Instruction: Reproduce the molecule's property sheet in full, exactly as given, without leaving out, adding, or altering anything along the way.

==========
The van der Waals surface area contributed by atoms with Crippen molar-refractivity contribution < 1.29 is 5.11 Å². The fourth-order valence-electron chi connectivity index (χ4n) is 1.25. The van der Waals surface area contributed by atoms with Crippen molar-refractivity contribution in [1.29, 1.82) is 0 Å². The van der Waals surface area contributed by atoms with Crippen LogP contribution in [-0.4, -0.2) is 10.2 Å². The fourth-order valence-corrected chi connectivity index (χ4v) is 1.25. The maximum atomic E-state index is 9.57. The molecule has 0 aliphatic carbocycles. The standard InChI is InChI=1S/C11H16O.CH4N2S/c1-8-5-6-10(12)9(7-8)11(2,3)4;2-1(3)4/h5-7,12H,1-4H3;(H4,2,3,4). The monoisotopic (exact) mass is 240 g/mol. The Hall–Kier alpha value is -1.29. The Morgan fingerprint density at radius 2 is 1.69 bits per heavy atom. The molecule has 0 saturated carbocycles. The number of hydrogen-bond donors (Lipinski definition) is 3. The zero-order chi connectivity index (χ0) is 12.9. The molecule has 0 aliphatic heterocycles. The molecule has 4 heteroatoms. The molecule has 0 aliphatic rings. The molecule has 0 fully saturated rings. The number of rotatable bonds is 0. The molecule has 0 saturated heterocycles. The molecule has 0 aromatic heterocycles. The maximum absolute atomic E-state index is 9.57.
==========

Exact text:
The van der Waals surface area contributed by atoms with Crippen molar-refractivity contribution < 1.29 is 5.11 Å². The fourth-order valence-electron chi connectivity index (χ4n) is 1.25. The van der Waals surface area contributed by atoms with Crippen molar-refractivity contribution in [1.29, 1.82) is 0 Å². The van der Waals surface area contributed by atoms with Crippen LogP contribution in [-0.4, -0.2) is 10.2 Å². The fourth-order valence-corrected chi connectivity index (χ4v) is 1.25. The maximum atomic E-state index is 9.57. The molecule has 0 aliphatic carbocycles. The standard InChI is InChI=1S/C11H16O.CH4N2S/c1-8-5-6-10(12)9(7-8)11(2,3)4;2-1(3)4/h5-7,12H,1-4H3;(H4,2,3,4). The monoisotopic (exact) mass is 240 g/mol. The Hall–Kier alpha value is -1.29. The Morgan fingerprint density at radius 2 is 1.69 bits per heavy atom. The molecule has 0 saturated carbocycles. The number of hydrogen-bond donors (Lipinski definition) is 3. The zero-order chi connectivity index (χ0) is 12.9. The molecule has 0 aliphatic heterocycles. The molecule has 4 heteroatoms. The molecule has 0 aliphatic rings. The molecule has 0 fully saturated rings. The number of rotatable bonds is 0. The molecule has 0 saturated heterocycles. The molecule has 0 aromatic heterocycles. The maximum absolute atomic E-state index is 9.57.